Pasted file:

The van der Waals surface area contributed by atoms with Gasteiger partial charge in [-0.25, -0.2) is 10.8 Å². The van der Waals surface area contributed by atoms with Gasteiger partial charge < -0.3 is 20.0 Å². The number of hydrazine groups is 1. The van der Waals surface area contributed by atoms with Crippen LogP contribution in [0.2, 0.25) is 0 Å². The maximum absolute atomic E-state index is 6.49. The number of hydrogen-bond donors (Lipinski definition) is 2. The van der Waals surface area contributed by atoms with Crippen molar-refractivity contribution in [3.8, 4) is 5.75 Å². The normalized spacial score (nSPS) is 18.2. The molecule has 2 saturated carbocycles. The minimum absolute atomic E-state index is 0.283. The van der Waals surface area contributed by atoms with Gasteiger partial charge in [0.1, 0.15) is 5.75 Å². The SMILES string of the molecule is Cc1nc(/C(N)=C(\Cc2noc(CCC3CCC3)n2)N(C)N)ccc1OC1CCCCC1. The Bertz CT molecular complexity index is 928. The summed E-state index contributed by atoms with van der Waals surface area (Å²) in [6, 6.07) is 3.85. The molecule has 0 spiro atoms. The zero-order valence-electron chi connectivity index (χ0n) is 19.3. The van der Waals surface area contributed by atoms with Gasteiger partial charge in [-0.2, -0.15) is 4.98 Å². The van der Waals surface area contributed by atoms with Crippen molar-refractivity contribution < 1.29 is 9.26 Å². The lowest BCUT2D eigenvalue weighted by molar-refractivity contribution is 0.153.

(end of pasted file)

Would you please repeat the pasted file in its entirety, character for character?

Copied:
The van der Waals surface area contributed by atoms with Gasteiger partial charge in [-0.25, -0.2) is 10.8 Å². The van der Waals surface area contributed by atoms with Gasteiger partial charge < -0.3 is 20.0 Å². The number of hydrazine groups is 1. The van der Waals surface area contributed by atoms with Crippen LogP contribution in [0.2, 0.25) is 0 Å². The maximum absolute atomic E-state index is 6.49. The number of hydrogen-bond donors (Lipinski definition) is 2. The van der Waals surface area contributed by atoms with Crippen molar-refractivity contribution in [3.8, 4) is 5.75 Å². The normalized spacial score (nSPS) is 18.2. The molecule has 2 saturated carbocycles. The minimum absolute atomic E-state index is 0.283. The van der Waals surface area contributed by atoms with Gasteiger partial charge in [0.1, 0.15) is 5.75 Å². The SMILES string of the molecule is Cc1nc(/C(N)=C(\Cc2noc(CCC3CCC3)n2)N(C)N)ccc1OC1CCCCC1. The Bertz CT molecular complexity index is 928. The summed E-state index contributed by atoms with van der Waals surface area (Å²) in [6, 6.07) is 3.85. The molecule has 0 spiro atoms. The zero-order valence-electron chi connectivity index (χ0n) is 19.3. The van der Waals surface area contributed by atoms with Gasteiger partial charge in [-0.2, -0.15) is 4.98 Å². The van der Waals surface area contributed by atoms with Crippen molar-refractivity contribution < 1.29 is 9.26 Å². The lowest BCUT2D eigenvalue weighted by molar-refractivity contribution is 0.153.